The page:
Turkish President Recep Tayyip Erdogan warned on Monday that “millions” of migrants would soon head for Europe, drawing accusations from EU leaders that he is trying to pressure them into backing his incursions into Syria.
Turkey gave the green light to refugees and migrants on Friday to leave for the European Union and thousands have since massed at the Greek border, triggering fears of an influx like that which poisoned European politics in 2015.
German Chancellor Angela Merkel described Turkey’s move as “unacceptable” and EU migration commissioner Margaritis Schinas said nobody could “blackmail or intimidate the EU”.
But Turkey, which hosts roughly four million refugees, is trying to hold off another mass influx from Syria — where government forces backed by Russian airpower are advancing into the last rebel stronghold of Idlib.
— Murat SALİ (@muratsaliii) March 3, 2020
Erdogan further ramped up the pressure late on Monday, saying he had turned down an EU offer of one billion euros (£1.1 billion) in extra aid for migrants, adding to a six-billion-euro deal agreed in 2016.
“We don’t want this money,” Erdogan said at a news conference without specifying when the money was offered, or by whom.
His office later added that he had spoken to Merkel over the phone and warned once again that Europe must take a “fair share of the burden” of dealing with migrants.
He claimed the numbers of migrants at the Greek border — who include Afghans, Syrian and Iraqis — were far higher than figures provided by officials and reporters at the scene, saying “hundreds of thousands” were already there. “There will be more. Soon, this number will be expressed in millions.”
Greece says some 10,000 people were barred from entering the country over the weekend. Clashes broke out as police fired tear gas at the refugees, who responded by lobbing rocks.
A video shared by a Turkish official, which could not be independently verified, showed a boat of migrants being shot at and harassed by Greek coastguards. Turkey accused Greek police of killing two migrants after a video was shared of a bloodied Syrian on the border, although Athens rejected this as “fake news”.
In desperation, many have sought alternative routes and Greek port police said a young boy died when a makeshift boat capsized off the Greek island of Lesbos. Athens said it would boost patrols and it suspended asylum applications by those entering illegally — a move denounced by the UN refugee agency as having “no legal basis”.
Ceasefire in Idlib?
The migrant question comes as Turkey has launched a military operation in Idlib in northwestern Syria in a bid to push back the regime’s offensive.
Close to one million people have been forced to flee the Syrian government’s assault in the biggest wave of displacement of the nine-year conflict, but they are not being allowed to enter Turkey.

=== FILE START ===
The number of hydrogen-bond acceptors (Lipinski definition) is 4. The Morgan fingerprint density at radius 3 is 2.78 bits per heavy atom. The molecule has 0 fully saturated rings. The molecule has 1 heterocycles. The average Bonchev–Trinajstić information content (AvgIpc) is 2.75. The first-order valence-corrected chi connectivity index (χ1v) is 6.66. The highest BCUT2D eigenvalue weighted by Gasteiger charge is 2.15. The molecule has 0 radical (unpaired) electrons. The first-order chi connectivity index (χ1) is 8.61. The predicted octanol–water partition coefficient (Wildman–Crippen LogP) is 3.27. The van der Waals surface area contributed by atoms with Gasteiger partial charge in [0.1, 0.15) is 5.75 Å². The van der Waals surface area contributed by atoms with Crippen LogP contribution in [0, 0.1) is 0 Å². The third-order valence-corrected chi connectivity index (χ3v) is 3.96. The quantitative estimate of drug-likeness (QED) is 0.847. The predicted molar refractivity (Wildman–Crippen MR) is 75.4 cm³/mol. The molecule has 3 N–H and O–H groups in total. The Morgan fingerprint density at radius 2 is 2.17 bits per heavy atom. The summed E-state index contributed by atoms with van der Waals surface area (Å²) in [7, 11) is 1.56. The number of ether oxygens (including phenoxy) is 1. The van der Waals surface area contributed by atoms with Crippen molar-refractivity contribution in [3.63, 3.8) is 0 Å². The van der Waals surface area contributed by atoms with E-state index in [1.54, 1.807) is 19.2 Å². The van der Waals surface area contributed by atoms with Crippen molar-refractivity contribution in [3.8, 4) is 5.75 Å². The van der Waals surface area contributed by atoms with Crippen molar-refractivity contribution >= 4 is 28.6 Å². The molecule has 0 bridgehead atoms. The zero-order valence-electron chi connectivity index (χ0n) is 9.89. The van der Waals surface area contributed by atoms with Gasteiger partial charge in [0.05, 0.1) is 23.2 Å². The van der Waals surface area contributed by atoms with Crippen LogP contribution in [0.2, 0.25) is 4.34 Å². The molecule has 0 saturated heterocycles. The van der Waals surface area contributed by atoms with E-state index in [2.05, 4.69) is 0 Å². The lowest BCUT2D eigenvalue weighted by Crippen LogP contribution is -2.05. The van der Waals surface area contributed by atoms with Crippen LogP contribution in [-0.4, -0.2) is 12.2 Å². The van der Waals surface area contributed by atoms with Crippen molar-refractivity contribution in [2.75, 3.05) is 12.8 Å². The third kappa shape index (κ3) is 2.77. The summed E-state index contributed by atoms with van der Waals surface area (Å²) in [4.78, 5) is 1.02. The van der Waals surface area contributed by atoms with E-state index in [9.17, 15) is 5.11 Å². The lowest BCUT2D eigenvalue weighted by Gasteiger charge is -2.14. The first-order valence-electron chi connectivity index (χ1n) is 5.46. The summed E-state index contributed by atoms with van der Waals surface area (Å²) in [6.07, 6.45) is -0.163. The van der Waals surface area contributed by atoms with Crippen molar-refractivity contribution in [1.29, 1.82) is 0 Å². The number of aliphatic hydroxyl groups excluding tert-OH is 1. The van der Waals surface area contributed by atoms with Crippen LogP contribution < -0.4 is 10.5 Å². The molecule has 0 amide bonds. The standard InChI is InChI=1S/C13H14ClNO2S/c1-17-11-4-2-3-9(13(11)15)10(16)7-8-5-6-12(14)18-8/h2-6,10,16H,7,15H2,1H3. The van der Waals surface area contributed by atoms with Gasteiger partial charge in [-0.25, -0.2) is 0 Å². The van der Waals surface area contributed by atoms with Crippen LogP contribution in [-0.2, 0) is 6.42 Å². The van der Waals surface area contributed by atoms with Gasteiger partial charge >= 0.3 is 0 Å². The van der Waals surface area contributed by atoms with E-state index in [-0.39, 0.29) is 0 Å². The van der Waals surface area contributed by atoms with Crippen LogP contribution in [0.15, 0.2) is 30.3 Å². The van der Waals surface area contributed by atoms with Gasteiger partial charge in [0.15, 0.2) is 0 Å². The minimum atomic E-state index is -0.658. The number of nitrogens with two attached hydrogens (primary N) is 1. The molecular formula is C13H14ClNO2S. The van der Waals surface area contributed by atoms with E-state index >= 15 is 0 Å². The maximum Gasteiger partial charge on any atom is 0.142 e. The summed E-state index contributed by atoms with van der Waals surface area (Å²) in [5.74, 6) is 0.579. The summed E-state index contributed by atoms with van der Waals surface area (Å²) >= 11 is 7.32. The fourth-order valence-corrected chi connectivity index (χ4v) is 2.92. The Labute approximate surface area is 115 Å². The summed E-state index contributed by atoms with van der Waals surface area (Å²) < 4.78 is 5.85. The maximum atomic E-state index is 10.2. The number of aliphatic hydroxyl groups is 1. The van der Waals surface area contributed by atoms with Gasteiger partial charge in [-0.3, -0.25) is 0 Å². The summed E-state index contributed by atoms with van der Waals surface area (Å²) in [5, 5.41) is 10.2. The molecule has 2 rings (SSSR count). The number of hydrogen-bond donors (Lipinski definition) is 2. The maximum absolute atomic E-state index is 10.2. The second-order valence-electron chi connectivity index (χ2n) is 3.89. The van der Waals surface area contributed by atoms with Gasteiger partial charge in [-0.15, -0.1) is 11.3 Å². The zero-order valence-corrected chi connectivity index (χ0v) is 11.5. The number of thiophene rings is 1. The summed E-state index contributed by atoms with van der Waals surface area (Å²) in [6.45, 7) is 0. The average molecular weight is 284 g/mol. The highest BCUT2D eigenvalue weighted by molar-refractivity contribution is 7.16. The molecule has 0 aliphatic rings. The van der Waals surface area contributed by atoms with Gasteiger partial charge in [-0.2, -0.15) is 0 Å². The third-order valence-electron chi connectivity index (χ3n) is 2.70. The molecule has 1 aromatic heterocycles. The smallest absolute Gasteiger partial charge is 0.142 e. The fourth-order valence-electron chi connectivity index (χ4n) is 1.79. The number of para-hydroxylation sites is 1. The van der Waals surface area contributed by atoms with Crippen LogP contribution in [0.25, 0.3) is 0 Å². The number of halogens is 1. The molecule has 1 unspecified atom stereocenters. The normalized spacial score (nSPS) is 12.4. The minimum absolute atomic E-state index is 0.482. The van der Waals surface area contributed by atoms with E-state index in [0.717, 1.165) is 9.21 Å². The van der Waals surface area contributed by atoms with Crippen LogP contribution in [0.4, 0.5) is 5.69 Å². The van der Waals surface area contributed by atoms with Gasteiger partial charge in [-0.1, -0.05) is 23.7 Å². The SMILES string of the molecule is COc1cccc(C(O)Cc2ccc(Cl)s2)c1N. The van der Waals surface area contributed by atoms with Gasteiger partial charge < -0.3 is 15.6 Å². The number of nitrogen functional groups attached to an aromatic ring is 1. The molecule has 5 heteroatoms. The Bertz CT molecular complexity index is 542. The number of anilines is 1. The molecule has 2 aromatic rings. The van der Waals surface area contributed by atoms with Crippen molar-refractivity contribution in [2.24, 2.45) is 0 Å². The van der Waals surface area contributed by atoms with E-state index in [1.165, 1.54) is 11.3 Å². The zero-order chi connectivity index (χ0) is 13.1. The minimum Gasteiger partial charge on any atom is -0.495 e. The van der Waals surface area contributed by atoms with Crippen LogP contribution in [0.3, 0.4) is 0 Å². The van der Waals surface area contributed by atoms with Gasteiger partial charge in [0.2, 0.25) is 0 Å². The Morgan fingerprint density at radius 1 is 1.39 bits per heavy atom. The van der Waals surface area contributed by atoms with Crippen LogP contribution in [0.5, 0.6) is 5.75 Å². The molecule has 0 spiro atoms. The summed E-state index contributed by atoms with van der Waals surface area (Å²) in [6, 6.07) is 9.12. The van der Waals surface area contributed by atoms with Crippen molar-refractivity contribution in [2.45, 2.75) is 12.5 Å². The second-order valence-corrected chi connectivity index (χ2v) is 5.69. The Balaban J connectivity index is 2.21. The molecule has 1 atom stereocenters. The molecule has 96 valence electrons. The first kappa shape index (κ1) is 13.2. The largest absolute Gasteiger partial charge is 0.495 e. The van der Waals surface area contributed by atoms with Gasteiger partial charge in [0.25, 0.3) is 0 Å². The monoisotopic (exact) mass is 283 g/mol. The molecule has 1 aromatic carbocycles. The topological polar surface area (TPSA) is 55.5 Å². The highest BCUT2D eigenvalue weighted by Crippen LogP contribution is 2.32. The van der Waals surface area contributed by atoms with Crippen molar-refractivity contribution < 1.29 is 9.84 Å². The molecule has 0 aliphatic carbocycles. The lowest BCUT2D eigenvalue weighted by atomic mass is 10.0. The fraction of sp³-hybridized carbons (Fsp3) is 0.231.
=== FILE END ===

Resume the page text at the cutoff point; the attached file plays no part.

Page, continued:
Erdogan said he hoped for a ceasefire in Syria when he meets his Russian counterpart Vladimir Putin later this week. Despite being on opposing sides of the conflict, they are keen to avoid direct clashes that would jeopardise their broader trade and defence ties.
Clear message to Turkey that they must wind down their operations in Idlib before Erdoğan-Putin meeting. https://t.co/C43MwkniNp
— Paola v. Eulenburg (@p_von_eulenburg) March 3, 2020
“I hope that he (Putin) will take the necessary measures there, such as a ceasefire, and that we will find a solution to this affair,” Erdogan said in a speech on Monday.
The Kremlin said cooperation with Turkey was a top priority. “Our militaries are in constant contact. The main thing is that we now focus on negotiations between Putin and Erdogan,” a spokesman said.
Turkey backs some rebel groups in Idlib and has observation posts under a 2018 deal with Russia. But the forces of Syrian President Bashar al-Assad have made steady progress since December.
Tensions between Turkey and Syria reached new heights last week when 34 Turkish soldiers were killed in an airstrike blamed on Damascus, its heaviest loss since it first intervened in the conflict.
“The airstrikes… were likely committed by the Russian air force, as Syrian fighter jets do not conduct air sorties at night,” said Anthony Skinner, of analysts Verisk Maplecroft. “And yet, both Moscow and Ankara have decided to point the finger of blame at al-Assad, reflecting how little appetite there is on either side for more direct confrontation.”
Turkey retaliated with an operation that saw two Syrian warplanes shot down on Sunday, as well as at least 19 Syrian soldiers killed in drone strikes.
Erdogan said on Monday that Syrian losses were “just the beginning” unless it pulled back behind the borders agreed under the 2018 deal. Damascus responded that it was “determined to confront the flagrant Turkish aggression”.
AFP with additional input by GVS News Desk